# What Would it Be Like to Do Functional Programming in Go?

By Noam Yadgar**Disclaimer**:
Go is not a pure functional programming language. This article does not try to teach you functional programming in Go since imposing functional programming concepts, may result in unnecessarily awkward code. Go has its style, and it’s proven to be highly successful. Therefore, there’s no point in forcing a foreign dialect on Go code. Haskell would be a great choice if you want to express yourself functionally.

This article aims to provide imperative programmers a bridge to the functional world. Crossing that bridge and seeing the other side can help us reimagine problem-solving and add new skills to our set. We will encounter Go translations to some original Haskell code, hoping this will allow us to understand the original dialect.

Speaking about translation, if you’ve asked me to compare programming languages to spoken languages, I’d say that Go is a dialect of C. Haskell, however, is not a dialect of C. It’s much easier to translate one dialect to another when the two dialects are of the same language; it’s more difficult when they’re not. Translation can either lose information or bend the cultural perception of the original content. I will do my best to provide a balance between the two.

## Defining the `Pair`

type

A prevalent thing about programming languages is the use of types. In both Haskell and Go, we can define data types. Let’s define a `Pair`

type, a datatype with a pair of values of some other generic type.

*Haskell:*

```
data Pair a = Pair a a
```

*Go:*

```
const ()
X = iota
Y
) // using X and Y as indices for clarity later on
type Pair[a any] [2]a
func NewPair[a any](v1, v2 a) Pair[a] {
return Pair[a]{v1, v2}
}
```

You might be surprised, but the two examples above are similar in practical terms. The Go code provides more technical specifications because I’m specifying that the two values are also paired together in memory. Notice that in Go, we provide a “constructor” function that returns a `Pair`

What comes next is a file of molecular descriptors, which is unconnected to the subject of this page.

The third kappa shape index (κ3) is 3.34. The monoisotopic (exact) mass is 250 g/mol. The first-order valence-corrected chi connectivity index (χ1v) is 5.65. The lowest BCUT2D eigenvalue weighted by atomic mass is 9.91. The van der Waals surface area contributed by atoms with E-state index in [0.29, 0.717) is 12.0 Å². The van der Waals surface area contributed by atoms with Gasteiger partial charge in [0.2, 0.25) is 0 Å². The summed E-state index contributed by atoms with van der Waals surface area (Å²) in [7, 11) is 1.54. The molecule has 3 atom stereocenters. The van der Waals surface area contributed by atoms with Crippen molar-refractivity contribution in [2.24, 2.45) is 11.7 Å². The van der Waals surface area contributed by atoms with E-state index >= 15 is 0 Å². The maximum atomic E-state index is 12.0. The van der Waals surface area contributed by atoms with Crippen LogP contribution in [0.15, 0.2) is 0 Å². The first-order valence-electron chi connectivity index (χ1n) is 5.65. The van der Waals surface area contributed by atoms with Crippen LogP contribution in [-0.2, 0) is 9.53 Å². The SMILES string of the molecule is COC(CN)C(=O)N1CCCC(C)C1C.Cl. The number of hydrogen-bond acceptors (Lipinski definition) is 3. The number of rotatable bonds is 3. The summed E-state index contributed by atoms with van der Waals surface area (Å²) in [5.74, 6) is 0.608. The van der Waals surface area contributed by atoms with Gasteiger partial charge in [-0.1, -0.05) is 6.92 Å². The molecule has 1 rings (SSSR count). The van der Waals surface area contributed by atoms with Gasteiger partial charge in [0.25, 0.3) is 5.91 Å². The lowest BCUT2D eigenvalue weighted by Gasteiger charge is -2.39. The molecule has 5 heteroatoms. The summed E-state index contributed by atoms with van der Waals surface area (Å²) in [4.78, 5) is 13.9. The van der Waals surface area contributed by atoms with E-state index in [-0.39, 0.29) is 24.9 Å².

. In Haskell, we specify that we can “construct” a `Pair`

of genric type `a`

, by simply referring to `Pair a a`

(we’ll see how this is done later).

## Making it a `Functor`

If your datatype seems to act as a “container” of another generic type, it’s an excellent candidate to be a *functor*. In this article, we won’t go deep into the definition of a functor, but we’ll simply implement the behavior of a functor on a set of `Pair`

.

In Category Theory, this will be called an *endofunctor*, a functor that maps a category (in our case, the category of *types*) to itself.

*Haskell:*

```
instance Functor Pair where
fmap f (Pair x y) = Pair (f x) (f y)
-- fmap can also be called with its "infix" operator: <$>
-- fmap f (Pair x y) = f <$> Pair x y
```

*Go:*

```
func Fmap[a, b any](f func(a) b, p Pair[a]) Pair[b] {
return NewPair(f(p[X]), f(p[Y]))
}
```

The two examples are similar in practical terms. The practical meaning of a functor, is that we can take any function of type `(a -> b)`

, apply it to a `Pair`

of `a`

, and get a `Pair`

of `b`

. For example:

```
isEven := func(x int) bool { return x%2 == 0 }
Fmap(isEven, NewPair(1, 2)) // {false, true}
```

Or in *Haskell:*

```
even <$> Pair 1 2 -- Pair False True
```

As we will see next, in Haskell, there’s a concept of proving to the compiler that a datatype is a curtain instance of some *class*, by gradually proving (implementing) its subclasses. So we just proved that a `Pair`

is a `Functor`

.

## Making it an `Applicative`

If our `Pair`